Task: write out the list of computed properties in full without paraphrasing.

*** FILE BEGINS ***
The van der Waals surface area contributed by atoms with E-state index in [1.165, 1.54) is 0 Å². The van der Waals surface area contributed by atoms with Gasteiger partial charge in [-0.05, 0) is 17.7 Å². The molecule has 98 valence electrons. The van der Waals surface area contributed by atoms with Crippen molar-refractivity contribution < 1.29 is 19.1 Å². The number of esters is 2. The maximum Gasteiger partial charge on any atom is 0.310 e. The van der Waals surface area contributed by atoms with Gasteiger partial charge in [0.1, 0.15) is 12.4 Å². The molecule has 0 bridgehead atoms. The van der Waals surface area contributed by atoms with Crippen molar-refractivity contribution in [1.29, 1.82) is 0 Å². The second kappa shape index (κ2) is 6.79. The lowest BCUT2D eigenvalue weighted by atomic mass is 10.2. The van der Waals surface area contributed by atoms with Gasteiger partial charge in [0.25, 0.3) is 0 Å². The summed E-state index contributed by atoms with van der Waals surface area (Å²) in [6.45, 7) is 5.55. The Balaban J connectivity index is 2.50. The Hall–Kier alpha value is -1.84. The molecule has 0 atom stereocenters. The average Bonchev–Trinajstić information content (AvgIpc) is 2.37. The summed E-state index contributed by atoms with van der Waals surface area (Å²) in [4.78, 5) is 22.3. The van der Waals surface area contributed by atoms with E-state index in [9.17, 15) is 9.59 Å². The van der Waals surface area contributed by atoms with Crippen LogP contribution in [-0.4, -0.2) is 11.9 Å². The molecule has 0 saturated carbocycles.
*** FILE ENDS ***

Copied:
The van der Waals surface area contributed by atoms with E-state index in [1.165, 1.54) is 0 Å². The van der Waals surface area contributed by atoms with Gasteiger partial charge in [-0.05, 0) is 17.7 Å². The molecule has 98 valence electrons. The van der Waals surface area contributed by atoms with Crippen molar-refractivity contribution < 1.29 is 19.1 Å². The number of esters is 2. The maximum Gasteiger partial charge on any atom is 0.310 e. The van der Waals surface area contributed by atoms with Gasteiger partial charge in [0.1, 0.15) is 12.4 Å². The molecule has 0 bridgehead atoms. The van der Waals surface area contributed by atoms with Crippen molar-refractivity contribution in [1.29, 1.82) is 0 Å². The second kappa shape index (κ2) is 6.79. The lowest BCUT2D eigenvalue weighted by atomic mass is 10.2. The van der Waals surface area contributed by atoms with Gasteiger partial charge in [0.25, 0.3) is 0 Å². The summed E-state index contributed by atoms with van der Waals surface area (Å²) in [6.45, 7) is 5.55. The Balaban J connectivity index is 2.50. The Hall–Kier alpha value is -1.84. The molecule has 0 atom stereocenters. The average Bonchev–Trinajstić information content (AvgIpc) is 2.37. The summed E-state index contributed by atoms with van der Waals surface area (Å²) in [4.78, 5) is 22.3. The van der Waals surface area contributed by atoms with E-state index in [9.17, 15) is 9.59 Å². The van der Waals surface area contributed by atoms with Crippen LogP contribution in [-0.4, -0.2) is 11.9 Å². The molecule has 0 saturated carbocycles.